“Memoirs of a Polar Bear” by Yoko Tawada [Why This Book Should Win]
Between the announcement of the Best Translated Book Award longlists and the unveiling of the finalists, we will be covering all thirty-five titles in the Why This Book Should Win series. Enjoy learning about all the various titles selected by the fourteen fiction and poetry judges, and I hope you find a few to purchase and read!
Up next is a post by Rachel S. Cordasco who a Ph.D. in Literary Studies from the University of Wisconsin, Madison, and has taught courses in American and British literature, and Composition. She runs the Speculative Fiction in Translation. website.
Memoirs of a Polar Bear by Yoko Tawada, translated from the German by Susan Bernofsky (Japan, New Directions)
Chad’s Uneducated and Unscientific Percentage Chance of Making the Shortlist: 68%
Chad’s Uneducated and Unscientific Percentage Chance of Winning the BTBA: 13%
It’s the talented and uniquely empathetic writer who can successfully tell a story from a non-human perspective. Yoko Tawada is one of those writers.
In Memoirs of a Polar Bear, Tawada doesn’t just inhabit the mind of a polar bear to explore such issues as Cold War politics, ancestry, inheritance, entertainment, and consciousness; rather, she gives us the thoughts and aspirations of three different polar bears: the grandmother matriarch, her daughter Tosca, and Tosca’s son Knut. And then there is Tosca’s human friend/teacher Barbara’s perspective, as well, through which we learn about the world of the circus in a divided Germany.
Each bear has a different relationship to the human community, even as they all perform, at different points in their lives, for human entertainment. While the grandmother polar bear writes a bestselling autobiography and mingles freely with humans, Tosca has somewhat less freedom as a circus performer, and Knut never knows the world outside of the zoo in which he is raised. Nonetheless, each bear has a close and mutually-beneficial relationship with one or more humans, and it’s in these exchanges that Memoirs is at its post poignant. Tosca and Barbara, in particular, are able to communicate through a shared dream and eye-contact—a relationship completely opposite from that of the polar bear and her audiences.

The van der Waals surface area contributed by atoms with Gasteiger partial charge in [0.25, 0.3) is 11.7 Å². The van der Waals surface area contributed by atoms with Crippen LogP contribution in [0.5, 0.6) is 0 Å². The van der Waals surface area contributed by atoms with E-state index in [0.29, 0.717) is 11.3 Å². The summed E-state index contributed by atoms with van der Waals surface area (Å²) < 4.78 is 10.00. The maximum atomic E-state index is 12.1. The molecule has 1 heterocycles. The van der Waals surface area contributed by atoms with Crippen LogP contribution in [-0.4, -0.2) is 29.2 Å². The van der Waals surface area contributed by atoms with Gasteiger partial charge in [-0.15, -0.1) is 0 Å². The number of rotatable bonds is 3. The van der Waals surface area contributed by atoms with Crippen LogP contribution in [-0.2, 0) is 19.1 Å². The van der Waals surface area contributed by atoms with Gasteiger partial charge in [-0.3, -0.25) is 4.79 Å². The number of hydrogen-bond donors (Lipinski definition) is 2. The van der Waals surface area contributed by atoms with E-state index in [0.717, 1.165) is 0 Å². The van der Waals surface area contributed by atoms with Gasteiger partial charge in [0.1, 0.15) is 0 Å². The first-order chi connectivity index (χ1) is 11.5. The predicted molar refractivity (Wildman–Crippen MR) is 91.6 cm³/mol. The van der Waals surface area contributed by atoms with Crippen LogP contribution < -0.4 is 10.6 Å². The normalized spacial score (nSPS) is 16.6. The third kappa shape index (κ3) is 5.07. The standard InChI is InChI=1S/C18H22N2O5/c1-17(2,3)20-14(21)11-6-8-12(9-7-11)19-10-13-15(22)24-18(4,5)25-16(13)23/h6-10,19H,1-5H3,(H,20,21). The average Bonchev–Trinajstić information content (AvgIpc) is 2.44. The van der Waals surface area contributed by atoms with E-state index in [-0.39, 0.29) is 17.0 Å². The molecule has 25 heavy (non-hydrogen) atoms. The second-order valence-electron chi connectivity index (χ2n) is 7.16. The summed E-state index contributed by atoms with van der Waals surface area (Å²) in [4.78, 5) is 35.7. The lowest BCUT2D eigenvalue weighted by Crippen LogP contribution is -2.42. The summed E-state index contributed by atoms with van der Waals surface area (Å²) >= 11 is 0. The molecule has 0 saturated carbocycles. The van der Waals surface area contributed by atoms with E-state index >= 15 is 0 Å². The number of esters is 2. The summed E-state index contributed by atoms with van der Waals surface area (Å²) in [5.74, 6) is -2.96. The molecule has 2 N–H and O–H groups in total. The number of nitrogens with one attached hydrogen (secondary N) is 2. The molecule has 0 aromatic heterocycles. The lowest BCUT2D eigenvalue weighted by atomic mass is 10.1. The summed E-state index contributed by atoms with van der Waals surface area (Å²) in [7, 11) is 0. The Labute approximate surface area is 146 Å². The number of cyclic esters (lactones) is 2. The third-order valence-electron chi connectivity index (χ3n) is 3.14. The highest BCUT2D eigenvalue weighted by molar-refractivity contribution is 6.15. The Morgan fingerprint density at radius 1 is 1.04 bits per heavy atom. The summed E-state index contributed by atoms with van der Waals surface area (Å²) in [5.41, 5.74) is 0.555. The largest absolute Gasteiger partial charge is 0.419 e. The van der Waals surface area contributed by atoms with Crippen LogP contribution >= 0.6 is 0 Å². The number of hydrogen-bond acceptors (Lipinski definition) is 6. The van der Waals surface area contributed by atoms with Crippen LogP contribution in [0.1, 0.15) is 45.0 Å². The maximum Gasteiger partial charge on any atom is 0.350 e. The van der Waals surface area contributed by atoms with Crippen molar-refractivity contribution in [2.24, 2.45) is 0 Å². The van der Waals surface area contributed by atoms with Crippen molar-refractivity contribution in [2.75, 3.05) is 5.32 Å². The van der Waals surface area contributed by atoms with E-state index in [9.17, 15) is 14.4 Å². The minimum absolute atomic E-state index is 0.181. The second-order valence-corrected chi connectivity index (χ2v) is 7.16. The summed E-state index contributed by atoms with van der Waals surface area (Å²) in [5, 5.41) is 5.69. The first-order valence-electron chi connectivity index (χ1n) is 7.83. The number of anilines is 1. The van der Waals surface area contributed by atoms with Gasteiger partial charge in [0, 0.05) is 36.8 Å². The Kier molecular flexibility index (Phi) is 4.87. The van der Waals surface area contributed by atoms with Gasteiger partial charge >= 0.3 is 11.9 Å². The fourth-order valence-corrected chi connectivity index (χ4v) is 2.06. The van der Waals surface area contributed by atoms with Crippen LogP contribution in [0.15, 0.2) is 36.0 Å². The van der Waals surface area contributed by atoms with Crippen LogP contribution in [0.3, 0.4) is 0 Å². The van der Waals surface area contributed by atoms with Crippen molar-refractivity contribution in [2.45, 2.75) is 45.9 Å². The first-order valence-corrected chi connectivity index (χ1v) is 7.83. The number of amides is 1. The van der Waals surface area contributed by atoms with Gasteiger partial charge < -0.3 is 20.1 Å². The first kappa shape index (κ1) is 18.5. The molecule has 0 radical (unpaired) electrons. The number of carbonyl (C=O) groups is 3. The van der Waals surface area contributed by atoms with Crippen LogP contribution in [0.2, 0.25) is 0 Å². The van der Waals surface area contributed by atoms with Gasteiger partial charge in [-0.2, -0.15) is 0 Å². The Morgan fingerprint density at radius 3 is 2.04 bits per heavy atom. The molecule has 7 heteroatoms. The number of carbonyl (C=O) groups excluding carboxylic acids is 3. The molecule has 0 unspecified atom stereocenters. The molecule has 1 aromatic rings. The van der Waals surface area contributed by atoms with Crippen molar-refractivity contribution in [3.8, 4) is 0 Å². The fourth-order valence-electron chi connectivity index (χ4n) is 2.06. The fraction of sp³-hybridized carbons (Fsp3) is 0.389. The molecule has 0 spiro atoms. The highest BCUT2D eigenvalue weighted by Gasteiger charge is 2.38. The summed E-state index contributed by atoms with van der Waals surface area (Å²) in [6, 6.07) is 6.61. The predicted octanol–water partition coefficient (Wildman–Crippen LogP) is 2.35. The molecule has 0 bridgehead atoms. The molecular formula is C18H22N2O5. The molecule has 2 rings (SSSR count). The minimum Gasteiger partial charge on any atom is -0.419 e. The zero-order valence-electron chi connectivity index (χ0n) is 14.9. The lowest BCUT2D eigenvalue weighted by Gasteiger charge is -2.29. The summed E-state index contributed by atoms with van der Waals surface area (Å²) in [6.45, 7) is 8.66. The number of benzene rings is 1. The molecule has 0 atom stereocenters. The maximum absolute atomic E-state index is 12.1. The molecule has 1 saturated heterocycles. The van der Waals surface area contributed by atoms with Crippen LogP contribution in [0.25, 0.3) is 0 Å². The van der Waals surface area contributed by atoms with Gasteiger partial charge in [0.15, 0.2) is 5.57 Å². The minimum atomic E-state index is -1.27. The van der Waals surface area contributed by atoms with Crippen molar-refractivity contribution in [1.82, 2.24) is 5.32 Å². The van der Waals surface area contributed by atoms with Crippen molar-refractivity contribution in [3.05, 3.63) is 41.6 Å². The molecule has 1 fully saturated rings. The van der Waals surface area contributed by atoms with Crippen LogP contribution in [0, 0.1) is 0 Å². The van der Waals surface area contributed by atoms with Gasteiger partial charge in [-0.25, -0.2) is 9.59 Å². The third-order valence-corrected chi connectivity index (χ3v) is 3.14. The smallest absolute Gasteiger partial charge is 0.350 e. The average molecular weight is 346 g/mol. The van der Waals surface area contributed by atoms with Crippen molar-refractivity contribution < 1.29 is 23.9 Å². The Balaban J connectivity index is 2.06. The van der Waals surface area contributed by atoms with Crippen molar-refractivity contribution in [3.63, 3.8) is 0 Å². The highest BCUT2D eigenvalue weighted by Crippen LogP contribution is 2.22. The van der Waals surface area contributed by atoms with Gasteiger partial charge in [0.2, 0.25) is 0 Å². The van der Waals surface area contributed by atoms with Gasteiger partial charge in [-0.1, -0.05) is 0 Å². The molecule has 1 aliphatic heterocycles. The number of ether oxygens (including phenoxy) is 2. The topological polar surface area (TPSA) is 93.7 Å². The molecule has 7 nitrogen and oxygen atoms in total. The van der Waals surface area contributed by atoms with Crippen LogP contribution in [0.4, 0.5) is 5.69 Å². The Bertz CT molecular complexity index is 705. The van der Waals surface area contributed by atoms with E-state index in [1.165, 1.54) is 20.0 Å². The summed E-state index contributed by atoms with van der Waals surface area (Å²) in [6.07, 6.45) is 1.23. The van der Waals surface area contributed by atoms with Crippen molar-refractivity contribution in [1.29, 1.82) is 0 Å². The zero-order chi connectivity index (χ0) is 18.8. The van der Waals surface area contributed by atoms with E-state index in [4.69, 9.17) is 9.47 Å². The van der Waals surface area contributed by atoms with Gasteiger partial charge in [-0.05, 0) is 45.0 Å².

Memoirs, while an exquisite speculative study of the relationship between humans and polar bears and of polar bear consciousness, is ultimately a story about human relationships, exile, and cultural ignorance. At various points, each polar bear cringes when some human assumes that the bear is from the North Pole—in fact, the bears are born in the Soviet Union, Canada, and East Germany, respectively. And yet, just because they are polar bears, human audiences and journalists assume that they’re from the ancestral homeland. This lack of careful inquiry and the prevalence of dismissive assumptions leads the polar bears to feel like outcasts in their own countries, misunderstood and viewed as curiosities rather than creatures with thoughts and emotions. I think it’s fair to say that humans do this to each other with alarming regularity.
Tawada’s use of polar bear narrators invites us to see that kind of lazy thinking from a different perspective, perhaps opening some readers’ eyes to the multiplicity of human experiences and the insult that comes with dismissive judgments. The careful, studied, patient ways in which author Yoko Tawada and translator Susan Bernofsky convey these issues to the reader make Memoirs of a Polar Bear stand out as a truly original and powerful novel.